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Job satisfaction keeps employees motivated more than bonuses

Job satisfaction keeps employees motivated more than bonusesThe reported levels of stress felt by banking employees already suggests that generous bonuses do not necessarily equate loving the job. Now a new study published today by the Institute of Leadership & Management (ILM) confirms that across the business sector, the single most effective motivator is job satisfaction (59%), with just 13 per cent saying the prospect of receiving a bonus or other financial incentive motivates them to work harder in their role. The survey of over 1,000 employees found that a competitive salary and a good pension are highly effective motivators (49%) but getting on with colleagues (42%) is nearly as important. The report also highlights how important good managers are to ensuring happy and motivated staff. More →

European business leaders join forces to target depression in the workplace

Stress

Mental health campaigners’ efforts to persuade employers to combat mental ill health at work took a significant step forward today when, for the first time, senior European executives from a group of major employers, including BT Group, Barclays, and Unilever, came together to assess and address depression in the workplace. One in 10 employees in Europe is estimated to take time off work due to depression, which equates to more than 34 million people. The “Target Depression in the Workplace” initiative recommends concrete tools and resources that will enable company executives to better identify and support employees with depression, as well as promote good mental health at work. More →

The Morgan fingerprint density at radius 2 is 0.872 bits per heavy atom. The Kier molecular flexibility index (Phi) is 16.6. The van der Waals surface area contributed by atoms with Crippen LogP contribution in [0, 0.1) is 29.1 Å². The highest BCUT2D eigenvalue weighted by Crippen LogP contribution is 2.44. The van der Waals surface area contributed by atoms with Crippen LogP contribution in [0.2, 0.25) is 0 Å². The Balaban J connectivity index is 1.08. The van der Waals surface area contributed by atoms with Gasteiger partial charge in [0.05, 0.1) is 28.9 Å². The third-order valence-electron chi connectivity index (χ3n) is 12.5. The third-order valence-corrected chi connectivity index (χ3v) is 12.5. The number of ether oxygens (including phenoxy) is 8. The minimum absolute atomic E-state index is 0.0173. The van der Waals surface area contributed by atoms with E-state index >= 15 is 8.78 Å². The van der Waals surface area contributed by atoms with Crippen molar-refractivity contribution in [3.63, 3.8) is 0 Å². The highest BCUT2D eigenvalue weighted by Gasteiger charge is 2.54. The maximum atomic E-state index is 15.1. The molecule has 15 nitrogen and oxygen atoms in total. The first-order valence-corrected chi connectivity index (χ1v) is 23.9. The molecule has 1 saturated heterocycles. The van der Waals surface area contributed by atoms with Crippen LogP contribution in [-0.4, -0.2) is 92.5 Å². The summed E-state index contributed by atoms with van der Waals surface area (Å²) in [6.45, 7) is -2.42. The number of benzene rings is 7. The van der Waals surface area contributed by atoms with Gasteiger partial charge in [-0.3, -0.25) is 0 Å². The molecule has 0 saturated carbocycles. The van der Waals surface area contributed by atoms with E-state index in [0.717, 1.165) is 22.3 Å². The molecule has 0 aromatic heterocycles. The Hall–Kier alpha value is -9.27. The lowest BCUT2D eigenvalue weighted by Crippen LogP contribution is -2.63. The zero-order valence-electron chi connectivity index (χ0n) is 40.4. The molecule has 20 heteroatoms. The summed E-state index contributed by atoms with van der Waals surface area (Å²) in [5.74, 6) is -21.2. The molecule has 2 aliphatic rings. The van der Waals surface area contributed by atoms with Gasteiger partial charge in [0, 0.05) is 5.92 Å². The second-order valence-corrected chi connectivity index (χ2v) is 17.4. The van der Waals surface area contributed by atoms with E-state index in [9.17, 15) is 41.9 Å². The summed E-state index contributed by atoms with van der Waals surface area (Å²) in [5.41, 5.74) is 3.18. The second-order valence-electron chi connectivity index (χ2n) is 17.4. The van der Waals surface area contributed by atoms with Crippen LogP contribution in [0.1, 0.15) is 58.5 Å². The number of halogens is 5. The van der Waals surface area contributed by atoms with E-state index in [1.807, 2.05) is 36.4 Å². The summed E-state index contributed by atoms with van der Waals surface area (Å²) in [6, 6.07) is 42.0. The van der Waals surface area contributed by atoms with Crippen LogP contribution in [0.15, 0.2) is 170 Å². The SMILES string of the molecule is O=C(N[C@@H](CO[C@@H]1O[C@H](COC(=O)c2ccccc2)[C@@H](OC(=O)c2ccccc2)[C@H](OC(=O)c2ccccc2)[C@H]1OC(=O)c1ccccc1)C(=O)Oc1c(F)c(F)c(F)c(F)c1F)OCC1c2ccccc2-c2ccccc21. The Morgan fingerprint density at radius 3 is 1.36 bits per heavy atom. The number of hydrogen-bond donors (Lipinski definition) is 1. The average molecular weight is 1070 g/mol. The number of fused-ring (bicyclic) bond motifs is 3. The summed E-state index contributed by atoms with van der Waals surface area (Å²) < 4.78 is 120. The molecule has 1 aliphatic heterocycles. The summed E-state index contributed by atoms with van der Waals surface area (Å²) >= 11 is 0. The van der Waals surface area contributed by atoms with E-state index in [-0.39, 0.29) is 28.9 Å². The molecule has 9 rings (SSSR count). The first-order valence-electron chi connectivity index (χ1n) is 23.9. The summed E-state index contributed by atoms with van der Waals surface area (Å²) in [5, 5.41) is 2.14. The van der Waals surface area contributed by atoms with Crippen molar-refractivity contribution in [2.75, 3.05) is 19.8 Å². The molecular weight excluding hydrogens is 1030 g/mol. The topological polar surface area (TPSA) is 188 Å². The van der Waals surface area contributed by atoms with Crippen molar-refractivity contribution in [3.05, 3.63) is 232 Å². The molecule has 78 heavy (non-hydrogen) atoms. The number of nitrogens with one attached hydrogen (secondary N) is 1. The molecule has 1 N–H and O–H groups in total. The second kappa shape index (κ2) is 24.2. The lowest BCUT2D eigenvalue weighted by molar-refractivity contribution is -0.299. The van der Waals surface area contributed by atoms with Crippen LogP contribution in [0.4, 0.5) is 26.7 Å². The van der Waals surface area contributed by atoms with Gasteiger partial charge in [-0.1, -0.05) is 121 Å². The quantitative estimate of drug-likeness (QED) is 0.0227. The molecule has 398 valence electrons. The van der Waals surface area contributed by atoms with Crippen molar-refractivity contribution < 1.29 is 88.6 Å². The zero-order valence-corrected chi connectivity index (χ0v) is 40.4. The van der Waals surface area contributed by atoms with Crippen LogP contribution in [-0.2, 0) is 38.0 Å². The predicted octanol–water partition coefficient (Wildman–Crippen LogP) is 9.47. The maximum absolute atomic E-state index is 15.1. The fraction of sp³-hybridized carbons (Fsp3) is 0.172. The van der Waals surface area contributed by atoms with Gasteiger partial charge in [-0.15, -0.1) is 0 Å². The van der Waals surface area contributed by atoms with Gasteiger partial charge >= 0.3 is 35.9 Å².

Insight weekly newsletter is now available to view online

Newsletter Street at BA's Waterside

In the latest issue of the Insight newsletter, available to view online; the urban environment is an increasingly important part of the “virtual” workplace [pictured]; employers warned they’re not doing enough to address the stress taboo; and following the publication of the IPCC climate change report, the built environment has a vital role to play in tackling global warming. We note the emergence of a Choose Your Own Device (CYOD) alternative to BYOD and the development of “open source talent” that will ultimately rewrite what the term “workforce” actually means. New Jersey based columnist Debbie Kovak explains the US still lags behind Europe when it comes to flexible work schedules and Twyla Howse warns that the workplace is not a softer, gentler world, no matter how organic the sofa.

Over half of UK and US workers still go into work when they are sick